Tag Archives: Boris Groysberg

Individual Talent Surplus Can Reduce Team Performance 

Roderick Swaab

Roderick Swaab

More talent on a team doesn’t always increase team performance, particularly when team member must coordinate their efforts.

In fact, status conflicts based on talent differences can undermine team coordination during hand-offs for interdependent tasks, found INSEAD’s Roderick I. Swaab and Michael Schaerer, with Eric M. Anicich and Adam Galinsky of Columbia and VU University Amsterdam’s Richard Ronay.

Michael Schaerer

Michael Schaerer

Swaab and colleagues confirmed that most people believe there is a linear relationship between talent and performance:  They expect that more talent is consistently associated with improved performance.

However, the research team found an exception to this presumed rule when they analyzed National Basketball Association and Major League Baseball team and player data from 2002 through 2012.

Eric M. Anicich

Eric M. Anicich

They evaluated team performance in interdependent game tasks in basketball, a “zero sum game” because when one player shoots other players lose the opportunity to shoot at that time.
As a result, basketball players must coordinate efforts to position team members for as many shots as possible in a limited time.

Richard Ronay

Richard Ronay

In contrast, Swaab’s group studied independent sports performance in baseball.
In this game, players hit the ball in an assigned order and one player’s turn at bat does not eliminate another player’s turn to hit.
Further, each baseball player may hit a home run independent of other teammates’ batting skill, so each individual’s talent additively contributes to the team outcome.

Adam Galinsky

Adam Galinsky

Swaab’s team found that more talent is not associated with better performance when team members needed to coordinate interdependent tasks, as in basketball.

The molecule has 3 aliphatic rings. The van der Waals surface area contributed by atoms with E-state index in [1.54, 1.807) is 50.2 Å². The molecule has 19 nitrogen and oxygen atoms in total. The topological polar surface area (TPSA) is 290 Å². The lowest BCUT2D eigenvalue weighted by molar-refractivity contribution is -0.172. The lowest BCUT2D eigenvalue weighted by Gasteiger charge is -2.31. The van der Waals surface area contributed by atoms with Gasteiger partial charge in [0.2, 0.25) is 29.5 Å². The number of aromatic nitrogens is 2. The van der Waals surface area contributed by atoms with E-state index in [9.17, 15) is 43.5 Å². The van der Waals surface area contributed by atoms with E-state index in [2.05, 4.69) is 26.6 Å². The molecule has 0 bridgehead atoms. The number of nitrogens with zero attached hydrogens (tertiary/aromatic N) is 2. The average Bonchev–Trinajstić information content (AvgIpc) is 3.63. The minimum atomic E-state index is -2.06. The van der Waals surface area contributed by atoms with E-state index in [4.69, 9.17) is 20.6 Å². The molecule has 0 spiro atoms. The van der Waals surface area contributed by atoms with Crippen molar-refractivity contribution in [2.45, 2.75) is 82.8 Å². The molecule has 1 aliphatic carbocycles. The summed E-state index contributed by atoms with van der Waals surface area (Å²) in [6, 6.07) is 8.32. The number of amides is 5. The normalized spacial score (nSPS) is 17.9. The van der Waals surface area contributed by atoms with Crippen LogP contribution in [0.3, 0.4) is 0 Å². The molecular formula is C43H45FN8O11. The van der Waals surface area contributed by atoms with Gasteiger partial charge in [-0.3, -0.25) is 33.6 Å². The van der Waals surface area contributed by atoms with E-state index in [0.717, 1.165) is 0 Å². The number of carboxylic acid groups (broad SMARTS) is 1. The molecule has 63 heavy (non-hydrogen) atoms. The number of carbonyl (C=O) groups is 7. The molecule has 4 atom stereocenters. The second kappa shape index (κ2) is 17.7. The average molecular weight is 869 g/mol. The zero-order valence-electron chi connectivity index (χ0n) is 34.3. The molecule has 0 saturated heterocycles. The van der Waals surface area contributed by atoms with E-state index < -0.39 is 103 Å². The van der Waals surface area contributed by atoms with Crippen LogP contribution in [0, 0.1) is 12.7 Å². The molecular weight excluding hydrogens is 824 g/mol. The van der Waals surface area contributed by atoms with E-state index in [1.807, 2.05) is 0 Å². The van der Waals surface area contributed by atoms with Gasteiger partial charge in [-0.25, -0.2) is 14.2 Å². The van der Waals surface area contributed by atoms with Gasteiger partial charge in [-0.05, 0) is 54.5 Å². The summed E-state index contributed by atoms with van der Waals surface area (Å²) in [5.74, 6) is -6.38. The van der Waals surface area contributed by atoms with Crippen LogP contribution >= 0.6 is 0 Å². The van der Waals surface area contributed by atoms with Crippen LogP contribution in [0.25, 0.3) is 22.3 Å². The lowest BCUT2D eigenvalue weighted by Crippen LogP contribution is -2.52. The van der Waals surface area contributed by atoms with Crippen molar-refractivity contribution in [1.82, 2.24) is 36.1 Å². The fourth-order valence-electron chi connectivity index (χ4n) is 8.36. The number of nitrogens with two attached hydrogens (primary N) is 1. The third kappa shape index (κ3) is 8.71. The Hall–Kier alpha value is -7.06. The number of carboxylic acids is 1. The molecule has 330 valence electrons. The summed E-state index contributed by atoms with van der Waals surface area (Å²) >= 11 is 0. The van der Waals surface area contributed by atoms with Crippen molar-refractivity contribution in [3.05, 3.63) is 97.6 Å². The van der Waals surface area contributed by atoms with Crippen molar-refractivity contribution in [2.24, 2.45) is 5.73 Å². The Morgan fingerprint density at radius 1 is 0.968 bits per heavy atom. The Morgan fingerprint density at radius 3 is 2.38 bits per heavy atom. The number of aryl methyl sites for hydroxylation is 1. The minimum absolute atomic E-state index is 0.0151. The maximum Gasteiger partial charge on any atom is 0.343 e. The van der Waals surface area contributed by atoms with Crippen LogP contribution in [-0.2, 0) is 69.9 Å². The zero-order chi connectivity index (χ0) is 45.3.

They called this the “too-much-talent effect”:  “When teams need to come together, more talent can tear them apart.”
In this case, they concluded that role differentiation is essential for optimal performance during interdependent tasks to ensure diverse capabilities in addition to willingness to collaborate.

Boris Groysberg

Boris Groysberg

This finding can be generalized to business organizations, which may experience decreased team performance if highly talented team members are unable to collaborate on interdependent tasks.
In addition, a surplus of top talent can undermine an organization’s profitability due to the high cost of attracting and hiring “stars.”

This “too-much-talent” effect was also demonstrated among Wall Street sell-side equity research analysts by Harvard Business School’s Boris Groysberg and Jeffrey T. Polzer with Hillary Anger Elfenbein of Washington University.

Hillary Anger Elfenbein

Hillary Anger Elfenbein

Increasing the number of talented analysts increased the firm’s overall performance to a point, then more stars actually decreased performance.
This effect was especially prominent when strong performers were concentrated in a small number of sectors.

As in professional sports, this “too-much-talent” effect could reflect a suboptimal integration and collaboration among analysts with similar expertise, controlling for individual performance, department size or specialization, or firm prestige.